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Sleep Health in Infancy and Early Childhood


Rise & SHINE (Sleep Health in Infancy and Early Childhood) is a longitudinal cohort study that examines infants' sleep patterns between one month and 2 years, familial and environmental determinants of these patterns and their effect on accelerated weight gain over the first two years of life. Secondary outcomes include measures of executive functioning.

Infants were enrolled from Massachusetts General Hospital (MGH) and eligibility criteria included:

  • Biologic and birthing mother-child
  • Mother is > 18 years old
  • Singleton birth, born at least 37 weeks gestation
  • Child will receive primary care from an MGH pediatric site
  • Family lives within 40 miles of Boston and does not plan to move in the next year
  • Able to speak English or Spanish
  • Child is in the Level 1 nursery and does not have a genetic disorder, congenital malformation, or other condition that affects sleep
  • Mother does not have a psychosocial/mental health condition, sleep disorder or substance use problem that prohibits her from participating in the study
  • Mother does not have another child previously enrolled in the study


Rise & SHINE followed a five-time point visit schedule for child subjects, encompassing the recruitment visit and up to four study visits. The initial intake visit involved eligibility screening, informed consent, maternal surveys, extraction of prenatal health record data, and scheduling the first home visit. Mothers who enrolled their infants in the study's stool collection segment were requested to save a diaper with stool. Subsequent Rise & SHINE study visits, occurring approximately at 1, 6, 12, and 24 months, replicated components of the initial visit, focusing on measurements such as infant and maternal height/weight, surveys, and the provision of actigraphs for infant sleep data. Additionally, stool collection continued at each Rise & SHINE study visit, requiring mothers to save diapers with stool within 24 hours prior to the visits.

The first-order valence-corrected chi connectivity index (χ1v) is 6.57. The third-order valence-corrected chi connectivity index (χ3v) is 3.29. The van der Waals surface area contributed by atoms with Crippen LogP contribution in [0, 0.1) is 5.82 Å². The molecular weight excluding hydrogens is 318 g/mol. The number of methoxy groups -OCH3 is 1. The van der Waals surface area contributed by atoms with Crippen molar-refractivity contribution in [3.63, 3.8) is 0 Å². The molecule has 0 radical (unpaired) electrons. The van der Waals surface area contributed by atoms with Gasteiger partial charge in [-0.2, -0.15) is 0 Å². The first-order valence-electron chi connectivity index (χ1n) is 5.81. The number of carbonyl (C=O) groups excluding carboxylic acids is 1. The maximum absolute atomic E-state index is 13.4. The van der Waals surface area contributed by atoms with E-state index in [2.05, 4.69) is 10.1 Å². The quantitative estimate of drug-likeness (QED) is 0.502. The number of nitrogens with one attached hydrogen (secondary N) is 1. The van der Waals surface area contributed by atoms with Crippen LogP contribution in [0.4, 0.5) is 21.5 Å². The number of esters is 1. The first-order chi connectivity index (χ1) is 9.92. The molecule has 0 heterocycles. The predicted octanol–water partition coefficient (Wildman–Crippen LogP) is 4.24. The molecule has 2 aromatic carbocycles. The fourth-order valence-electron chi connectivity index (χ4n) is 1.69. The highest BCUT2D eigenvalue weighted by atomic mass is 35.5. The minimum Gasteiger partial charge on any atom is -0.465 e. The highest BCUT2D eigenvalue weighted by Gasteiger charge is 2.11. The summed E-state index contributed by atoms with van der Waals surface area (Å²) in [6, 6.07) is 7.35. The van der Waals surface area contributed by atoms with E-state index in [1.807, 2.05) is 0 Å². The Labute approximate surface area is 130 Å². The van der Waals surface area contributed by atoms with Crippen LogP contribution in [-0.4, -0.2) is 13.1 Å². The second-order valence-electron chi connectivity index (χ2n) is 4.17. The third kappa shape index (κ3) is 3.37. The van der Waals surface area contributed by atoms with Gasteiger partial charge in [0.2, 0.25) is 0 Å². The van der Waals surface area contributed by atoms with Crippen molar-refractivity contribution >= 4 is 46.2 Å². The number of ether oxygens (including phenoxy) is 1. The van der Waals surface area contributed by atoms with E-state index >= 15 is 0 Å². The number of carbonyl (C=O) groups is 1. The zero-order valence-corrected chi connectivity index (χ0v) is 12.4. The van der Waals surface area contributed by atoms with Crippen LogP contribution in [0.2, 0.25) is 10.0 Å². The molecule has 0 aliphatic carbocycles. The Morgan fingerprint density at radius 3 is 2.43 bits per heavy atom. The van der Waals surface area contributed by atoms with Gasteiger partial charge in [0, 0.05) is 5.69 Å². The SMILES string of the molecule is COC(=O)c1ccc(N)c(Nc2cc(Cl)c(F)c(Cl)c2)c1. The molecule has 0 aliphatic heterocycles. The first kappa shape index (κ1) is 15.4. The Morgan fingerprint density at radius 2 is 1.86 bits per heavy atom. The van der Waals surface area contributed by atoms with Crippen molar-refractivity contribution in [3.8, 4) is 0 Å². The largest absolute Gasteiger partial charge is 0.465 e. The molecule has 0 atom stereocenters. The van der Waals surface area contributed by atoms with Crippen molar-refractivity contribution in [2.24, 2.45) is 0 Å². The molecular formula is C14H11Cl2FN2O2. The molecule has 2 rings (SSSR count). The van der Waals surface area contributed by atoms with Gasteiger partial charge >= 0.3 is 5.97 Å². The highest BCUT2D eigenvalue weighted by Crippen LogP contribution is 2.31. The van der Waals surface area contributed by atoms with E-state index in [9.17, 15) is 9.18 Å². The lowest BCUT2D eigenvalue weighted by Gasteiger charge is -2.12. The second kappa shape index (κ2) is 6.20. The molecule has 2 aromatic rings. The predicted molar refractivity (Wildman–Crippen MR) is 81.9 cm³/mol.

Data collection spanned various domains within the Rise & SHINE project, including maternal and infant anthropometrics, sleep data through actigraphy, and microbiome analysis from collected stool samples. The study employed surveys at each visit to gather information on maternal and infant health, with a particular emphasis on sleep patterns. Stool samples underwent metagenomic analysis for microbiome composition, relying on 16S ribosomal RNA gene sequence-based methods. Fathers were involved through online surveys, and a qualitative sub-study within Rise & SHINE delved into factors impacting infant sleep disparities through phone interviews with a subset of mothers. Safety protocols and participant privacy measures were implemented, with staff traveling in pairs for home visits, and secure email links for survey dissemination.

The data posted on NSRR include actigraphy studies, questionnaire/survey responses, and information abstracted from the electronic health record. Visits were conducted when the infant was 1, 6, 12, and 24 months of age.

Data overview